Parade: Santa comes to town

- the 70th and 19th editions of the annual Santa parades concluded in Christchurch and Dunedin respectively in the first week of December

Marking 70 years of something is no mean feat. Especially in the rapidly changing modern life with so many distractions all around. But Christchurch’s Annual Santa Parade achieved that on December 4. Though with time, the event has become more multicultural in nature, with Indian, Chinese, Nepalese and Fiji floats proving to be great crowd pullers.

While the first edition of the annual event featured just three horse-driven floats, this year – the 70th edition – had over 130 floats parading through the 1.9km route with thousands gathering on the sides of the City’s famous Riccarton Road. Over 3,500 people took part in the parade, which was skilfully managed by more than 4,00 volunteers.

Run by the Christchurch Children’s Christmas Parade Trust, which itself owns 40 floats, the Parade ended with Santa coming on a specially-designed float, depicting fairies, reindeers and his castle.

  The controversial Ojibwe tribe float at Christchurch's 70th Annual Santa Parade

The Parade, this year, though was not free from controversies. First was the issue of the Confederate flag which was flown on the Dukes of Hazzard float last year. It was absent from this year's parade when the Trust decided to remove it after some members of the public raised objection due to the flag’s link with white supremacist movement.

Another was the float featuring children dressed as First Nations and native Americans, specifically the Ojibwe tribe. Called by some as “highly inappropriate and culturally insensitive”, the organisers decided to keep the float saying that they have the “blessing of the Ojibwe tribe” to parade the float.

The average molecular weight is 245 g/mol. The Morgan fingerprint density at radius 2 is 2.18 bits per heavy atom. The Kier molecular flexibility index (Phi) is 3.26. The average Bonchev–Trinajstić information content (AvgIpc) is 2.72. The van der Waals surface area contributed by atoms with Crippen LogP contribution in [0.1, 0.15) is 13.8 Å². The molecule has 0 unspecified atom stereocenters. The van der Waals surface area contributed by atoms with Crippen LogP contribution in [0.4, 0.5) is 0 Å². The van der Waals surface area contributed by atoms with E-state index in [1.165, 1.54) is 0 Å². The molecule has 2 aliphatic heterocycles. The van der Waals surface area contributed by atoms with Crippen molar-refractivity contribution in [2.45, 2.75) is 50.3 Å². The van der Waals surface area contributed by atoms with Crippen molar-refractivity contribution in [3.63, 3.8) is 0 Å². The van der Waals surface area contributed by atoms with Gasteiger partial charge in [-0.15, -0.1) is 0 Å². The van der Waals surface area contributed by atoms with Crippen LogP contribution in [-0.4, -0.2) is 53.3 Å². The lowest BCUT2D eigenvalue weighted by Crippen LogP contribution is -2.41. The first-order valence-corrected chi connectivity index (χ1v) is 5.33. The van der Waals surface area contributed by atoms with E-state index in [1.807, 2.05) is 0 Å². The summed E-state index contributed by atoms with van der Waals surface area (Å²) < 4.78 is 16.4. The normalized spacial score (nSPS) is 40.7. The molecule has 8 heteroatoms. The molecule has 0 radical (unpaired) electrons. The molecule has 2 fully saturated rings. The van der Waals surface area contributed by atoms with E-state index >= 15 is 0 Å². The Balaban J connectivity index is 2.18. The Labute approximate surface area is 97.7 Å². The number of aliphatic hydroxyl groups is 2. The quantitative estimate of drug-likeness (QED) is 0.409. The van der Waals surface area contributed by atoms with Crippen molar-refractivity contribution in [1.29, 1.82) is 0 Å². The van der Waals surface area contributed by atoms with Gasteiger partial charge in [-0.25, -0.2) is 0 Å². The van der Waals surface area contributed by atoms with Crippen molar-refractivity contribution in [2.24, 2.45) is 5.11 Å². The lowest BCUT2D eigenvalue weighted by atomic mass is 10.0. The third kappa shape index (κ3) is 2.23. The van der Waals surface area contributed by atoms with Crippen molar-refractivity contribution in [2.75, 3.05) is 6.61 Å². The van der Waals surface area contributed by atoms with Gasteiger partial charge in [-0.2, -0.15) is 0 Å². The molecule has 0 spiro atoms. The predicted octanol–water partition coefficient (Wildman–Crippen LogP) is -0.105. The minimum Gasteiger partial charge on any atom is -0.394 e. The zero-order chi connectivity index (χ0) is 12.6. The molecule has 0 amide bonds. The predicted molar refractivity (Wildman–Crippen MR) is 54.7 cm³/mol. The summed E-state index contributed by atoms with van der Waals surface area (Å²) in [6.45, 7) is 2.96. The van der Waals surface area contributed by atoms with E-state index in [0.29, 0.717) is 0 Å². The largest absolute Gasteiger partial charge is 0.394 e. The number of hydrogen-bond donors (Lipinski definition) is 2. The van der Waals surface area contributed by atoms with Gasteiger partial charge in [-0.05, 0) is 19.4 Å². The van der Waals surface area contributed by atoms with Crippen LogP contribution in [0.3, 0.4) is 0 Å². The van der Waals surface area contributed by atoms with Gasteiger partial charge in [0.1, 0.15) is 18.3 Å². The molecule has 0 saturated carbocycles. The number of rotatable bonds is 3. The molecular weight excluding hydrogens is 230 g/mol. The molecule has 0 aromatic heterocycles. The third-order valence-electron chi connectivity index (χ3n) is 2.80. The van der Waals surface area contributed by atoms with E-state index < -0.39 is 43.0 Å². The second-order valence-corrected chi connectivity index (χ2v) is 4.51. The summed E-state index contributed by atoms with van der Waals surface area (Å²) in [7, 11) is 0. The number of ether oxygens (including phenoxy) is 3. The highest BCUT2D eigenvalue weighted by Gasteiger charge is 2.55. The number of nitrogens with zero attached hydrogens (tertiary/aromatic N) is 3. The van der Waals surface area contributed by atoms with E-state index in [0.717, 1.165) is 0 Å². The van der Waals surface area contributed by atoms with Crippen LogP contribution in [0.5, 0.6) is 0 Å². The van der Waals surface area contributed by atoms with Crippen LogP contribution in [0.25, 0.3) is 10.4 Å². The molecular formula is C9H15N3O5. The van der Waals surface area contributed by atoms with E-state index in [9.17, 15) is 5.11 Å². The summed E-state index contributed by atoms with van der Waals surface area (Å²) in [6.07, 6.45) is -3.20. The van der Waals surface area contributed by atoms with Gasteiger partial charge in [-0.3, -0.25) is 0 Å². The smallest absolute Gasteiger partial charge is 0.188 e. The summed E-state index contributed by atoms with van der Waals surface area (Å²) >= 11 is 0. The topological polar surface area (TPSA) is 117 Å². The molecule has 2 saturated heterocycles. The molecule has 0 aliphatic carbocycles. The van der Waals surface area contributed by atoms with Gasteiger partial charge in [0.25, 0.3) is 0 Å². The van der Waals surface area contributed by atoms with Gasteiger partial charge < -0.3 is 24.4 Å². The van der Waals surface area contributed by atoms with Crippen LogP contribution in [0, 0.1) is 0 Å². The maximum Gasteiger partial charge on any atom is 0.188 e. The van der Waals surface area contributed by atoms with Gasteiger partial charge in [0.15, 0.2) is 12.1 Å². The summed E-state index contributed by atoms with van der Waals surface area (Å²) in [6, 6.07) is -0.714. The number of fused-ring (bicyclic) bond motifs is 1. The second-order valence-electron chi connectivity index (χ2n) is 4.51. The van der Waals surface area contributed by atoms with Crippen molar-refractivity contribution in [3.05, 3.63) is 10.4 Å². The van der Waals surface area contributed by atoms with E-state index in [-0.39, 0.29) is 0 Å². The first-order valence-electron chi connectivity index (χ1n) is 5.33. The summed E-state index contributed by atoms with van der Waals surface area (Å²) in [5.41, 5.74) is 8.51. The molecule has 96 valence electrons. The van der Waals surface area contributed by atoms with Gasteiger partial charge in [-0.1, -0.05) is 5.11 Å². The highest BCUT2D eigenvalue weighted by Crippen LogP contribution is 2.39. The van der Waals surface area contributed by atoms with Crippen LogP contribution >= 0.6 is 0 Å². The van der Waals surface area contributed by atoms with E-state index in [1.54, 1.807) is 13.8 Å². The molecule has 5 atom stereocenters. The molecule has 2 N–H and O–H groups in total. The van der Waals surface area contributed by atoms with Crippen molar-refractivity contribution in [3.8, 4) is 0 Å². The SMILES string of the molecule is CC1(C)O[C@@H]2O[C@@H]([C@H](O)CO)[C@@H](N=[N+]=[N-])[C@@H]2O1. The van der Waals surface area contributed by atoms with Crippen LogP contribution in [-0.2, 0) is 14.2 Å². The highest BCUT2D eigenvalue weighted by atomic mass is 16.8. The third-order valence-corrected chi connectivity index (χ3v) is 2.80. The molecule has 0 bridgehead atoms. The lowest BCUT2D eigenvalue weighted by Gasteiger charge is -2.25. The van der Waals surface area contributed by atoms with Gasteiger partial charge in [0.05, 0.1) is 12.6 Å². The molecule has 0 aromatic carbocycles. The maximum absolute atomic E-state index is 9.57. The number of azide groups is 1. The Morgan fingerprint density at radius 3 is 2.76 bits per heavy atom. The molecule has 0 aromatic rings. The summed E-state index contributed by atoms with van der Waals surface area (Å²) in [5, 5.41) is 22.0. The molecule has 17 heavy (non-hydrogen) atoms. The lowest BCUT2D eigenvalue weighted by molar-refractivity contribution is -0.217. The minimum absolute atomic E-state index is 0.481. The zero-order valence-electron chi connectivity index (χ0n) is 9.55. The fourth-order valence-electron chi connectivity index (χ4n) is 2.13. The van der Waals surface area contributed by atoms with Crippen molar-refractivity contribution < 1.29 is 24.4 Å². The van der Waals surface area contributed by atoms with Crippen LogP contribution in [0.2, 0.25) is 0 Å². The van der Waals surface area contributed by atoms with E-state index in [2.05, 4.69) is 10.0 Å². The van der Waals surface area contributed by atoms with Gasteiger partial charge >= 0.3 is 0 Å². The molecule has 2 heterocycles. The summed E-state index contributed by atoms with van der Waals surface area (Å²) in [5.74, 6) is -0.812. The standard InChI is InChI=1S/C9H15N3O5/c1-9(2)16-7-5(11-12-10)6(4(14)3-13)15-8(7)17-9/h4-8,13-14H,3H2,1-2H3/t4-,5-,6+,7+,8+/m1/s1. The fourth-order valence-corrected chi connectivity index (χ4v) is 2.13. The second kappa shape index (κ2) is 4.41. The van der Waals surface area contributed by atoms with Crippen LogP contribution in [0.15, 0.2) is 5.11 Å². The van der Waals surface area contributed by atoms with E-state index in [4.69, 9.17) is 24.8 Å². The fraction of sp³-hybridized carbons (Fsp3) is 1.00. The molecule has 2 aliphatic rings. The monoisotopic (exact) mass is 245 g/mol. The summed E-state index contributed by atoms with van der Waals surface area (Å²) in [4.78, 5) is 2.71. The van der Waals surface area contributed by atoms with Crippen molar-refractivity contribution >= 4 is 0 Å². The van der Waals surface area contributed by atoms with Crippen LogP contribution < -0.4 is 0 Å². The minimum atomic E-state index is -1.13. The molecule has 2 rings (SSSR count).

Further down from Christchurch, in the Otago region, another annual Santa Parade was held on Sunday, announcing the arrival of Christmas festivities in the town. The Parade, which is in its 19th year, saw more than 80 floats, with many local businesses contributing towards making Otago’s largest free public event a great success. Fire engines, clowns and a white-bearded Santa Claus were the main attractions for children. The event ended with a family-friendly musical concert held at Octagon, Dunedin’s city centre.

According to the Dunedin City Council, the festivities will continue this week with the opening of Pixie Town at Otago Settlers Museum on December 9. “Visitors will be able to enjoy the historic exhibition, visit Santa and have their photo taken, make Christmas crafts, dress-up like a pixie or relax with a Christmas book,” informed the Council. Notably, public will have access to the historical display only for a short time due to increasing fragility caused by age. Pixie Town was first displayed at the Dunedin DIC department store in 1951.

A multi-ethnic extravaganza

All the above pictures of Christchurch's 70th Santa Parade are contributed by Joy Kochakkan. Please check his facebook page - JK images, to view more pictures of the Parade.